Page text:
At a June rally in Portland, masked anti-fascists — known as antifa — beat up a conservative blogger named Andy Ngo. Video of the 30-second attack grabbed national attention.

Republican U.S. Sens. Ted Cruz of Texas and Bill Cassidy of Louisiana introduced a congressional resolution calling for anti-fascists to be declared domestic terrorists. President Donald Trump echoed that theme in a tweet last month.

Wheeler said Wednesday that Portland has a history of supporting free speech and the right to assemble.

"We've protested war, we've protested hate, we've protested racism, we've protested sexism," he said.

However, Wheeler said groups have recently used the "guise of free speech" to be violent.

"Violence is not a civil right," the mayor said.

The speakers were heckled by about a half-dozen protesters who shouted that anti-fascists were to blame for past violence, not right-wing visitors.

"I don't want to stop anyone's free speech. Everyone should always express their free speech, right or left," said Haley Adams, a member of a group Portland Liberation.

The group says it is aligned with the right-wing organization Patriot Prayer in Washington state and has camped out at Wheeler's house to protest his handling of past demonstrations and the attack on Ngo, the conservative blogger.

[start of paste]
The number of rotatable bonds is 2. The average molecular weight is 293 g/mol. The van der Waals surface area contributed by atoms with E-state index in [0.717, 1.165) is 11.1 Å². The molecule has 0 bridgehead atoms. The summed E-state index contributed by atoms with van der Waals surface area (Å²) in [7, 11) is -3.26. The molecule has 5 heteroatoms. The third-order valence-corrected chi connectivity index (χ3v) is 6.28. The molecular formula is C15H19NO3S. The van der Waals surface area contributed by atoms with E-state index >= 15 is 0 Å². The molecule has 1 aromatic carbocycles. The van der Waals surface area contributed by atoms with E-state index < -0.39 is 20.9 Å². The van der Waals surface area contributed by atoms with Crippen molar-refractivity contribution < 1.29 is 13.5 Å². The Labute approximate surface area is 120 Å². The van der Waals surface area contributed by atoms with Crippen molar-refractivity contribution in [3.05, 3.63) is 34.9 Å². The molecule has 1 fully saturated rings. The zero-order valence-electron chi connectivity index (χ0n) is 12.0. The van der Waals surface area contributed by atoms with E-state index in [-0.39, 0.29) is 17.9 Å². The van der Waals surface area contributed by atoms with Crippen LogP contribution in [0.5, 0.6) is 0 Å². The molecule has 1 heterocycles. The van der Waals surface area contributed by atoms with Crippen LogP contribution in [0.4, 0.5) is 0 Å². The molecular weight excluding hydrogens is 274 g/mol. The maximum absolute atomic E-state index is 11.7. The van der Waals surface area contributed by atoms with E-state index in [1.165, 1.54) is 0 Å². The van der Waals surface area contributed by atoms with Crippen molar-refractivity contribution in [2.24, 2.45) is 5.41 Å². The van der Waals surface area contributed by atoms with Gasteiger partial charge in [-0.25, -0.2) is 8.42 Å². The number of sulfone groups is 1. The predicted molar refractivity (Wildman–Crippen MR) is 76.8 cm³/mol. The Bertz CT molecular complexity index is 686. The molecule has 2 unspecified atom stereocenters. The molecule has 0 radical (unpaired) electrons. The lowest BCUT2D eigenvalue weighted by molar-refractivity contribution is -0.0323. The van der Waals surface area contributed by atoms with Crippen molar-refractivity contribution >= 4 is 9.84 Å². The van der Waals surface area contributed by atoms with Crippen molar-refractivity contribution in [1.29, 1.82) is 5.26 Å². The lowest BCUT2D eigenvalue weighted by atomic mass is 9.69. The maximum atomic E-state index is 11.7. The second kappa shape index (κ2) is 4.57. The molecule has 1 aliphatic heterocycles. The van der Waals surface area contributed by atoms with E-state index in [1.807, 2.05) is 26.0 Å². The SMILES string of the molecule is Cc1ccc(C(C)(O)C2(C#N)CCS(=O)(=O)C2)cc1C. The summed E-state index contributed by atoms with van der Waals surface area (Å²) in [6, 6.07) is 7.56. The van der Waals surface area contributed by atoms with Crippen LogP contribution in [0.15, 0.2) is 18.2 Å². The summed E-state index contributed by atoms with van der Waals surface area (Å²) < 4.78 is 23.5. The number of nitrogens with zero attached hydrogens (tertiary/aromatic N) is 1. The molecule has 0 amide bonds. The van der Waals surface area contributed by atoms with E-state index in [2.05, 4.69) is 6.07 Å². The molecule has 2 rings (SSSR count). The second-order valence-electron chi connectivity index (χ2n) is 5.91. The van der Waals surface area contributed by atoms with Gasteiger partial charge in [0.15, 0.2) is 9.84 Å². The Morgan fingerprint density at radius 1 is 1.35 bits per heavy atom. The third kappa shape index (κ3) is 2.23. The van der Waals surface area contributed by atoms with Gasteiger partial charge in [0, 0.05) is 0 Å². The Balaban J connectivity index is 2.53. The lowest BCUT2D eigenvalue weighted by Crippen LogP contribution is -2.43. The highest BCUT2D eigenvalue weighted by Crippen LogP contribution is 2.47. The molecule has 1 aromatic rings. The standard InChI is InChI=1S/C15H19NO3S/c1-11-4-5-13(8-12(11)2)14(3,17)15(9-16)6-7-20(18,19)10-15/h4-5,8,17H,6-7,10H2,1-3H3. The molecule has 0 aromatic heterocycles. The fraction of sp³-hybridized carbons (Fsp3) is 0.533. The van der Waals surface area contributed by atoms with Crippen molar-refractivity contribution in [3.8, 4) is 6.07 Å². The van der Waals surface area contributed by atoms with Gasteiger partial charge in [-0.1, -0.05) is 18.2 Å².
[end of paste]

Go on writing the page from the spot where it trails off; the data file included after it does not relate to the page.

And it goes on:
Some businesses are closing their doors Saturday and several weekend events have been canceled.

The Heaven to Earth Festival, a religious music event with a 10-year history in Portland, is in limbo after subcontractors said they would not set up tents in downtown due to potential unrest.

The Block, with a 21-year history in Portland, will close one of its food carts closest to the rally, owner Chris Schenk said.

"You know, I always fear the broken glass and looting and all the stuff that could go on," Schenk said as he busily filled sandwich orders.

"I would like to say it myself: Stay away, we don't want you here."

A 5K race was forced to move its course and an Irish bar that's a Portland institution canceled an annual amateur boxing match that draws 500 spectators.

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Follow Gillian Flaccus on Twitter at http://www.twitter.com/gflaccus